You may know that I write for the Wikipedia Signpost, and recently, I wrote an article for it on the comparison between Wikipedia and Google Knol. In the end, the article I wrote was substantially overhauled by the editor because it was an opinion piece biased towards one view – intentionally. Although opinion sometimes does make it into the Signpost, the editor felt that was not the time nor place for it, and so he rewrote most of it in a more objective style. So it’s old news, but instead of wasting (somewhat) good prose, here it is:
Google usually makes a noisy entry wherever it dares to tread, and this week’s announcement of Knol, a site that will host user-generated articles was no different. Wikipedians, however, should have nothing to fear.
Knol, which is currently only accessible to a select few who have been invited, will be a site that hosts user-generated content on a wide range of subjects. The term knol was coined by Google to mean a unit of knowledge, and refers to the entire project as well as individual articles. While the jury is still out on whether Knol will be successful, or whether it will even make it to a public launch, the obvious comparison that has sparked the Internet alight is with Wikipedia.
There are some immediately apparent differences between Knol and Wikipedia. The most important one is that Knol is not a wiki. Content pages will be owned by a single author and that sole author has the responsibility of maintaining its content; users can participate by suggesting edits, or by rating or commenting on the article, but that’s about it. There is no Wikipedia-style collaboration model; in fact, it is difficult to see how there can be much of a strong community. The single author approach admittedly has its attractions, though; an author’s reputation lives and dies by his or her words, and this builds trust into the equation. However, as many have noted, this denies Knol one of the more valuable aspects of Wikipedia articles, that controversial articles are likely to have been edited by a variety of users who have had to compromise to produce a relatively neutral and balanced piece of work. The competition between different Knol pages will not necessarily result in greater utility for the end user.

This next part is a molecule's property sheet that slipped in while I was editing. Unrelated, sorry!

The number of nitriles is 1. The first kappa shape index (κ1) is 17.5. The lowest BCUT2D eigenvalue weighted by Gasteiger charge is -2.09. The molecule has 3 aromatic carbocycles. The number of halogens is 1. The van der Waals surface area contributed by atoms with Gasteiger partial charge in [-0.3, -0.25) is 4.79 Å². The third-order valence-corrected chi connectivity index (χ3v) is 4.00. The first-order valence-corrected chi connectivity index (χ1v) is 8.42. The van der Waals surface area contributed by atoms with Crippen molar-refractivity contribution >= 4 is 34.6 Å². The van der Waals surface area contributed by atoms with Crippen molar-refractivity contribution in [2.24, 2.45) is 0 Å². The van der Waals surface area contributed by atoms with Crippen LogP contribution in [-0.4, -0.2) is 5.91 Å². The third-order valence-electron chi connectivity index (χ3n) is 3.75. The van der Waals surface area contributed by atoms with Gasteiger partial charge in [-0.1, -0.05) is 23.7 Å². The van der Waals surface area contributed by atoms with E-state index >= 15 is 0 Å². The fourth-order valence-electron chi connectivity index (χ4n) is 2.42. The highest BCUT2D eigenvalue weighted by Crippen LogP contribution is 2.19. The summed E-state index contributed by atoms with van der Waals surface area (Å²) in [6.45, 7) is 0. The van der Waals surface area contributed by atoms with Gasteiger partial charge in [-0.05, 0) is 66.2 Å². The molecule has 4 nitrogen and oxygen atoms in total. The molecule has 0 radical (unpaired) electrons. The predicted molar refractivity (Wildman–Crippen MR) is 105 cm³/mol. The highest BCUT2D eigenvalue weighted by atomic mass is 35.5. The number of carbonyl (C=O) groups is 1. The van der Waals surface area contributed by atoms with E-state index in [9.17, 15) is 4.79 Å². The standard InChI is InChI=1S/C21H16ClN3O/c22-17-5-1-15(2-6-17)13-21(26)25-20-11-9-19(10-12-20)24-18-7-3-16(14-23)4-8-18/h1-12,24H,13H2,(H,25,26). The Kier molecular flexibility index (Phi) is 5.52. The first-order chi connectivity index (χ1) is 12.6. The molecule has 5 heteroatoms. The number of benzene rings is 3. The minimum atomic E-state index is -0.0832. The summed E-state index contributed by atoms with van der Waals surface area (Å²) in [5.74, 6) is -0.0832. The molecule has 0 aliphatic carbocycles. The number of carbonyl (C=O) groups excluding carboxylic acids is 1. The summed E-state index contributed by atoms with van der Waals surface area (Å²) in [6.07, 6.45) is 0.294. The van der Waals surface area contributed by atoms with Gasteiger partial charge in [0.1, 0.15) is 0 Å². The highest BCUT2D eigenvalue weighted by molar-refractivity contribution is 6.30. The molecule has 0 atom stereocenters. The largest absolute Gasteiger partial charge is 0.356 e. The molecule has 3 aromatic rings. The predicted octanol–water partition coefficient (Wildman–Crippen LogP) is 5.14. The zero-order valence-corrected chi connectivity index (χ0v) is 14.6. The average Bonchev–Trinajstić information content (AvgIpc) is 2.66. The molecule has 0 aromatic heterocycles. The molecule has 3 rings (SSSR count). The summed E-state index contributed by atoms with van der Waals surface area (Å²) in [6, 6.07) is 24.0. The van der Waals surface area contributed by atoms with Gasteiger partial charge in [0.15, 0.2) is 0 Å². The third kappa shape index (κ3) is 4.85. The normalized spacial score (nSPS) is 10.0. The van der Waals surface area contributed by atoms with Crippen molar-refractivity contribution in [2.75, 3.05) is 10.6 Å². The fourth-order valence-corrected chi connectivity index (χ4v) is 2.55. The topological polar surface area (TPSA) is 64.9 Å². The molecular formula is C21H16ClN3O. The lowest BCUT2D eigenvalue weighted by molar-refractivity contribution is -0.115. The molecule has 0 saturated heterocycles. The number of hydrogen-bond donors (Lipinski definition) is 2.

This competition is what will define Knol, and this further differentiates it from Wikipedia. Writers of Knol content will have the ability to insert Google advertising into their pages and earn a cut of the resulting revenue. Wikipedia, on the other hand, is advertising-free, and the competition on this site, if you can call it that, is one more akin to a friendly meritocracy than the harsh world of chasing advertising dollars. Knol, from its very foundations, does not seem conducive to a community spirit, something that may keep editors on Wikipedia.
But maybe Google doesn’t need a sense of community. Cynically, all it needs is for people to link to Knol articles, have the pages appear close to the top of its widely-used search results and then have its advertising cash registers chinking; by comparison, sending people to Wikipedia does Google no direct financial favours. Wikipedia could lose out by having less incoming traffic, and therefore less exposure to new, potential editors.
Knol is an interesting idea that will surely stimulate debate about how the face of user-generated content should proceed. It currently appears as neither friend nor foe, but as another choice for users that will probably satisfy its own niche.